With a sure hand bfs architects have helped an atrium house in Berlin’s famous Hansaviertel back to its former glamour. The modernist building was part of the 1957 building exhibition in Berlin’s Tiergarten park. It was designed by Eduard Ludwig, who among other things also designed the airlift monument at Tempelhof airport.
Atrium House, by Eduard Ludwig, via: Bergdorf
Zacatitos 004, Baja California Sur, Mexico, by Campos Leckie Studio
House Philipp is situated on a small mountain ridge in Southern Germany with a view to the north. To meet this specific situation, the cube of the main house was completely glazed with frameless windows. This way the residents enjoy both the sun and the 80-kilometres distant view. There is a cube placed in this glass box as a key element, completely panelled with Elm Wood. It contains both the kitchen and staircase and at the same time it forms the static backbone for the attic placed on it. Only few materials as the light gray natural stone, elm or oak wood, and smooth white plaster surfaces determine the ascetic architecture. Purism, which even shows in the landscape gardening.
House P, Waldenburg, Germany, by Philipp Architekten
Hunting Lodge, Lovecká Chata v Oboře, Lednice, Czech Republic, by Hana Bainarová, BASARCH, Photography by Lukáš Pelech
Oki Sato founded nendo in Tokyo in 2002. Since then, it has become one of the most sought-after design studios worldwide. The name nendo is Japanese for modeling clay. It is indicative of the studio’s playful, yet rational approach. Nendo: 10/10 is a comprehensive monograph of the studio’s work. Each of the book’s ten chapters showcases one of nendo’s design principles. Chapters explore, for example, nendo’s compelling approach to multiplying, linking, concealing, balancing, magnifying, and folding. Featured projects include vibrant store concepts and mystically inspired exhibition spaces as well as sculptural furniture pieces, home accessories, and design objects. Nendo’s impressively clear, yet intriguingly sophisticated work not only represents the epitome of contemporary design from Japan, but also sets the tone for design’s future on the global scene.
Nendo, Format: 24,5 x 33 cm, 320 pages, full color, hardcover, English, ISBN: 978-3-89955-470-0, Published by Gestalten
Buy it here: Amazon
This house is limited to a single level, it is weightless on the water area that separates it from the entrance avenue. To the left, the entrance shows its gallery wall. Descend a level, the construction frames the view over the fields, the countryside is yours.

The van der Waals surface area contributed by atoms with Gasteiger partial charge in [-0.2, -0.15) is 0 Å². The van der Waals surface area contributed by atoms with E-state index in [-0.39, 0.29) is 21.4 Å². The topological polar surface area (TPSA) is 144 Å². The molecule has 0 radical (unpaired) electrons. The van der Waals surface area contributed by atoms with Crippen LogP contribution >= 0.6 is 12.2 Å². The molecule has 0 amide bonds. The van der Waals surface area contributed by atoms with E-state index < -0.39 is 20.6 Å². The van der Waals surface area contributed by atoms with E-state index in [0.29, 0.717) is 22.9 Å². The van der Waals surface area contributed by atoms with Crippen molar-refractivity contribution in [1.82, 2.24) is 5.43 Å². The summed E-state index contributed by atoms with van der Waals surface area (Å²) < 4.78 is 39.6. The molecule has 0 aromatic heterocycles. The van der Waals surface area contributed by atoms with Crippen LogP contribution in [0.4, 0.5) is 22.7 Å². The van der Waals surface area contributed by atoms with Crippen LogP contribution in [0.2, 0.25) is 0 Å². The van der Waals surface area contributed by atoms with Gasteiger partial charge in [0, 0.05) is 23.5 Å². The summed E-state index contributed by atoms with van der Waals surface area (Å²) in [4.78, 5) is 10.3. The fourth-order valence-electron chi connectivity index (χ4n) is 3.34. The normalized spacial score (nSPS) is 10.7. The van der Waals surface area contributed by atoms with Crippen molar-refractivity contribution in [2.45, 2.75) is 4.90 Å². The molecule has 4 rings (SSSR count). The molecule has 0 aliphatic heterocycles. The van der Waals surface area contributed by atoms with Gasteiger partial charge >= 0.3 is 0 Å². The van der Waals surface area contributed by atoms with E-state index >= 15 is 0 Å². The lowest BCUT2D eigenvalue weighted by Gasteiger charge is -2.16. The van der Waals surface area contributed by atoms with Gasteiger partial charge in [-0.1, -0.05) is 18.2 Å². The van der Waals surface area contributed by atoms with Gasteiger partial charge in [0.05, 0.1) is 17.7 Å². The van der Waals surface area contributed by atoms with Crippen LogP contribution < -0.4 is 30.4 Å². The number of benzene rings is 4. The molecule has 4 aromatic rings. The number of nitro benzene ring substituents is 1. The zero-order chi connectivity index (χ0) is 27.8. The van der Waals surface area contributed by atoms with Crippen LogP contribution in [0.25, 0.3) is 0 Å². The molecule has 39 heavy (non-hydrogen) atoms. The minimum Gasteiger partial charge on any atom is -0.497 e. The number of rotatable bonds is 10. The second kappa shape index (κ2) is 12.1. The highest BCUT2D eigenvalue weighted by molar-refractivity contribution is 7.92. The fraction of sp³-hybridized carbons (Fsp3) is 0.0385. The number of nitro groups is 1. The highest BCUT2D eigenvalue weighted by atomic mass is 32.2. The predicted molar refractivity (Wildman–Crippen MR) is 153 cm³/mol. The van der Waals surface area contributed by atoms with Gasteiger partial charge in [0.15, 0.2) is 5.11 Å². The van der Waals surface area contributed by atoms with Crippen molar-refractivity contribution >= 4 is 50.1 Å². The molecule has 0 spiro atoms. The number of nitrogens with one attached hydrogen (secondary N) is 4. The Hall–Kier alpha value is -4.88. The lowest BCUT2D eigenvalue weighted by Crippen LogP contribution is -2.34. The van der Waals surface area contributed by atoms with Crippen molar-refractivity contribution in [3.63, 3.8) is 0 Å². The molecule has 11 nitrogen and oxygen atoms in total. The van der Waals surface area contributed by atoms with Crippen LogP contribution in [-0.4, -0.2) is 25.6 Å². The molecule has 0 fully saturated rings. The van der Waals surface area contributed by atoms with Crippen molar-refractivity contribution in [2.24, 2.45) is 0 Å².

To the left, behind you, a series of levels interrupted by stairs that stretch outside bring the profile of the site together. To the right, beyond the overhanging part that covers the dining room, the kitchen benefits from a lateral patio that bathes in the morning sun.
Go down further, the garden continues right up to the old trees in front of a swimming pool that is so long that it takes the liberty to fold back into the building through the fault-line freed up under the built-up framework. It is all arranged for one to feel good: exercise, relaxation, cinema room, enological living room with a direct view over the beautiful cars. Here, the heart is in the bowels of the earth.
Four bedrooms complemented with an office on the mezzanine are arranged at the +1 level, the apartment of the owners is organized higher up on the roof, in a vast room devoid of partitions to make the bedroom into a covered terrace when the weather is good. Here, the heart is in the stars.
Genets 3, Belgium, by Atelier d’Architecture Bruno Erpicum & Partners
Les Poupées, meaning dolls in french, is a first collaboration between Italian designer Luca Nichetto and French gallerist Pascale Cottard Olsson in Stockholm. The series consists of a candle holder in ceramic and a vase in glass, elegantly combined in one object. However, it is not the multifunction that is the heart of this project, but rather the melting pot of different cultures. When asked to do a product for the french-swedish gallery, Nichettos main aim was to capture the different cultures coming together in this collaboration. Drawing inspiration from Finnish, Italian and Japanese design tradition, Nichetto cites the simplicity and purity of the Finnish artist and designer Timo Sarpaneva, as well as the combination of colors and materials used in Italian architect Ettore Sottsas well known totem vessels, as two influencing sources. The japanese wooden dolls, also called Kokeshi, has also served as an influence for les Poupées.
Les Poupées by Luca Nichetto
Can Durban 2 House, Spain, by Atelier d’Architecture Bruno Erpicum